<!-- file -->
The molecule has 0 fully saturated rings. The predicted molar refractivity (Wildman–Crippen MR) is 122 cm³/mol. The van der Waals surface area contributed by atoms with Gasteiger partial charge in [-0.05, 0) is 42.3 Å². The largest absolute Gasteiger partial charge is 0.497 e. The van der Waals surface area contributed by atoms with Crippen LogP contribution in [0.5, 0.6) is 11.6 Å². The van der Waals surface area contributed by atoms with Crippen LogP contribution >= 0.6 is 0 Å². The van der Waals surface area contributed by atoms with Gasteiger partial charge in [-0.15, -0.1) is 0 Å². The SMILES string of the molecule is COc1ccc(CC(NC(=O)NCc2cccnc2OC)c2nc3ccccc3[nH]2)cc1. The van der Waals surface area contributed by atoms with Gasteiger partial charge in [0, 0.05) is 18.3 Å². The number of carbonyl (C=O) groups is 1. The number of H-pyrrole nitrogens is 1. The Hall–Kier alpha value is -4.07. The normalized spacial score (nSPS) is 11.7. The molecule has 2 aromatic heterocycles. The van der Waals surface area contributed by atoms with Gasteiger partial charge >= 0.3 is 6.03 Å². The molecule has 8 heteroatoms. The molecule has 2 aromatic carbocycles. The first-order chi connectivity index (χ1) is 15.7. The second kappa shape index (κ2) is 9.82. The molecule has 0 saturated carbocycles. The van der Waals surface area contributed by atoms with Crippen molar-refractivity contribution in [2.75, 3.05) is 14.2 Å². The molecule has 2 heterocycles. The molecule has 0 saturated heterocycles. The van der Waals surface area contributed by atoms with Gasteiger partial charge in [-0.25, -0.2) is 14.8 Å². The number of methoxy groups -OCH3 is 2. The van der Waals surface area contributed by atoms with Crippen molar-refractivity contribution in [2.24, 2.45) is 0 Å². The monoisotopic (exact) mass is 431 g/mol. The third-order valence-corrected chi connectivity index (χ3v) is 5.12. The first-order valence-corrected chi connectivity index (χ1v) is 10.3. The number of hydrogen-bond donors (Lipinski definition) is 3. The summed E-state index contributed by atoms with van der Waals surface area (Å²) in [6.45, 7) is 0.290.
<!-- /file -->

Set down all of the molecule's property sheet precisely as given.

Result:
The molecule has 0 fully saturated rings. The predicted molar refractivity (Wildman–Crippen MR) is 122 cm³/mol. The van der Waals surface area contributed by atoms with Gasteiger partial charge in [-0.05, 0) is 42.3 Å². The largest absolute Gasteiger partial charge is 0.497 e. The van der Waals surface area contributed by atoms with Crippen LogP contribution in [0.5, 0.6) is 11.6 Å². The van der Waals surface area contributed by atoms with Crippen LogP contribution >= 0.6 is 0 Å². The van der Waals surface area contributed by atoms with Gasteiger partial charge in [-0.15, -0.1) is 0 Å². The SMILES string of the molecule is COc1ccc(CC(NC(=O)NCc2cccnc2OC)c2nc3ccccc3[nH]2)cc1. The van der Waals surface area contributed by atoms with Gasteiger partial charge in [0, 0.05) is 18.3 Å². The number of carbonyl (C=O) groups is 1. The number of H-pyrrole nitrogens is 1. The Hall–Kier alpha value is -4.07. The normalized spacial score (nSPS) is 11.7. The molecule has 2 aromatic heterocycles. The van der Waals surface area contributed by atoms with Gasteiger partial charge >= 0.3 is 6.03 Å². The molecule has 8 heteroatoms. The molecule has 2 aromatic carbocycles. The first-order chi connectivity index (χ1) is 15.7. The second kappa shape index (κ2) is 9.82. The molecule has 0 saturated carbocycles. The van der Waals surface area contributed by atoms with Crippen molar-refractivity contribution in [2.75, 3.05) is 14.2 Å². The molecule has 2 heterocycles. The molecule has 0 saturated heterocycles. The van der Waals surface area contributed by atoms with Gasteiger partial charge in [-0.25, -0.2) is 14.8 Å². The number of methoxy groups -OCH3 is 2. The van der Waals surface area contributed by atoms with Crippen molar-refractivity contribution in [2.24, 2.45) is 0 Å². The monoisotopic (exact) mass is 431 g/mol. The third-order valence-corrected chi connectivity index (χ3v) is 5.12. The first-order valence-corrected chi connectivity index (χ1v) is 10.3. The number of hydrogen-bond donors (Lipinski definition) is 3. The summed E-state index contributed by atoms with van der Waals surface area (Å²) in [6.45, 7) is 0.290.